George W. Janovitz
GEORGE W. JANOVITZ, born on
the 15th of August, 1915 in Newark, New
Jersey. He grew up in the Hillside, New
Jersey area; attended local schools and graduated from Hillside High School, class of 1936.
He volunteered for military service in
lieu of the 1940 draft and was assigned to the
44th Infantry Division at Fort Dix. His one
year of duty was extended after the bombing
of Pearl Harbor in December 1941. He
applied for Officers Candidate School (OCS
and graduated as a 2nd Lt. in the Field
Artillery Ft. Sill, Okla.) October 1942. He
applied for flight training (in Grade) and
graduated from single-engine.school (Spence
Field, GA) class of 43-K.
RTU was at Perry
Fld., Fla. in P-47G's. He was transferred, in
March 1944, to England and with subsequent assignment to the 511th Fighter Sqdn. (405th FG) at Christchurch, (Bournmouth,
The Ninth Air Force flew some escort missions but the primary objective was close air support in support of Gen. Patton's 3rd
Army. The 511th sqdn. on D-30 arrived at
Picaville, France with subsequent (A-8,) at
A-14, Creteville; A-64, St. Dizier and during
the BULGE to Y-32 in Belgium, in support of
the 1st US ARMY.
He flew 95 missions and
was Squadron Operations Officer at the time
of rotation (4th of May 1945).
Returning stateside he ferried fighters
from Romulus (Mich.) and Long Beach
(Calif.) to storage. In 1945 he was assigned to
the 1st (71st FS) Fighter Grp., March AFB
who were being outfitted with P-5O's. He was
assigned to the Air Tactical School, Tyndall
AFB, Fla. as maintenance officer for P-51 H's.
Future assignments were to Alaska, Albuquerque (93FS), Korea, Minot, ND,
Hanscom Fld., Mass. Alaska Danang, SVN
and Orlando, Fla. He retired as a Lt. Colonel
with 30 years service in Jan. 1970.
He met and married Hazel Marie Huff
(TONI) whom he met in Pocatello, Idaho, in
(1947). They have no children. Their marriage took place in Andalusia, Alabama on 1 Nov. 1947.
He has been active in local civic affairs and
has been associated with the Real Estate
profession since his retirement, and since has
acquired degrees in Public Administration
and Real Estate.
Decorations include the DFC., Air Medal
with 15 Oak Leaf Clusters and the ETO
ribbon with 6 battle stars. A legion of merit
was awarded at retirement. The 511th FS
members received the "Belgian Croix de
Guerre" for its ,accomplishments during the
"Battle of the Bulge".
P-47 transition followed at Pocatello, Idaho and Greenville, Texas after which he was assigned to the 56th Fighter Group in England. When the news of his arrival reached Berlin, Hitler retired to his bunker with his cyanide capsule and revolver. Eva found the news equally depressing.
Asa A. Adair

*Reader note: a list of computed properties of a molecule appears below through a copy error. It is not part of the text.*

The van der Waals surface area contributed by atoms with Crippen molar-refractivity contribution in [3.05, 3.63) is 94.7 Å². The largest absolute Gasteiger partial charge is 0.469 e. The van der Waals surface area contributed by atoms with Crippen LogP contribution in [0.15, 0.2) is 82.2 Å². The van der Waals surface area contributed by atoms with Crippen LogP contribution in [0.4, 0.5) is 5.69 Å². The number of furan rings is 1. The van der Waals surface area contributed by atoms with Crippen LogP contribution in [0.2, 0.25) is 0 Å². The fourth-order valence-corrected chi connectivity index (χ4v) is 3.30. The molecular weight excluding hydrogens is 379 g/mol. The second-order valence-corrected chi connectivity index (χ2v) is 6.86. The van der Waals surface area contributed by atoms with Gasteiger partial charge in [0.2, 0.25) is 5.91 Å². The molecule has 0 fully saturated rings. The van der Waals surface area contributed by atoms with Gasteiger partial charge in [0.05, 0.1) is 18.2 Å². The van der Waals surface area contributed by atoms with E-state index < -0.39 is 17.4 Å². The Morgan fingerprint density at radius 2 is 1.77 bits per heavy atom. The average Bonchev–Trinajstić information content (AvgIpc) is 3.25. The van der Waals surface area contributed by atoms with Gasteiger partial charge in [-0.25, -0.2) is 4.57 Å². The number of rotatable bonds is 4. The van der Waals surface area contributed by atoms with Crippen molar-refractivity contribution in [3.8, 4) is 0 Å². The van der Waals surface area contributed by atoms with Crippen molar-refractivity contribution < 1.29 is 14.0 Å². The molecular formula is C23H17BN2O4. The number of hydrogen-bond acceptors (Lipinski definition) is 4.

He returned to the States in August of 1944 after participating in the invasion "D" Day. He flew P-63's, P-51's, F-80's, T-33's, F-84's, T-38's, P-47's in numerous assignments during the following twenty years in in, Japan, U.S.A. and Europe before retiring after twenty-six years of Active Duty.
Edward B. Addison
The 507th Fighter Group, equipped with P-47N's, won the Presidential Unit Citation for destroying 32 Japanese aircraft in the air on one mission to Seoul, Korea. The average flying time for raids to Korea and Japan would be 7 to 9 hours flying time. In a total of 31 months, the 507th not only provided top cover for B-29's, but also
dive-bombed, napalm-bombed and flew low-level on strafing missions.
Levon B. Agha-Zarian
It is rumored that he, took his primary training on a flying rug. He flew Spits, briefly, in England, but as the, war moved to the East, he was sent to India as a Sgt. Pilot and first saw action from Ceylon, flying the Curtiss P.36, the Brewster Buffalo, and the Hurricane. At this point he might have opted for the rug! This was at the time of the fall of Singapore and the sinking of the Prince of Wales and the Repulse.
George N. Ahles
Posted to A-20 light bomber squadron Barksdale Field, Louisiana. . Group moved to Hunter Air Base Savannah, Georgia. Qualified for Pilot training November 1940. Entered Aviation Cadets January 1942. Presented wings November 1942 class of 42-J. Married Mary Louise while in Advanced Pilot Training at Craig AFB, Selma, Alabama, September 1942.
Roy J. Aldritt
Shortly after the group moved to France he ran into some unseen flak and was forced to make a nylon descent behind the lines; some evasion and a lot of luck had him back with his unit
in 24 hours.
Eugene J. Amaral
After graduation from Stonington High School he enlisted as an Aviation Cadet in December 1942 and was called to active duty in March, 1943. He received his wings and commission at Spence Field, Georgia as a member of the Class of 43-C.
Talmadge L. Ambrose
Flew 84 missions thru VE Day, was downed by 22mm ground fire over Siefried Line. He destroyed 11 enemy aircraft, 9 known confirmed in air and on
ground, including 4 FW 190-D's in one afternoon over Hanover, Germany, April 8, 1945. He was awarded the Distinguished Service Cross,
Distinguished Flying Cross, Air Medal, 17 man, Oak Leaf Clusters, Good Conduct Medal, Pacific Theatre and European Theatre Meda1s with 5 Battle
Stars and Unit Citation Medal.
John C. Anderson
After P-47 transition he was assigned to the 406th Fighter Group, 512th Fighter Squadron. (E.T
.0.) He flew 56 missions through January, 1945 destroying supply routes, bridges, and railroads; he also flew close support missions with the ground forces, with attacks on tanks, artillery and enemy positions.
It was not always flak,two ME-109's beat the hell out of me one day. The central controller called me and said "Basher-Red Leader do you have contact Bandits," I replied, "I sure do, I'll bring them over the field in 3 minutes, they're chasing me home." Got all the usual medals including two Belgium and two French but one I'm most proud of is the Silver Star -it is the greatest.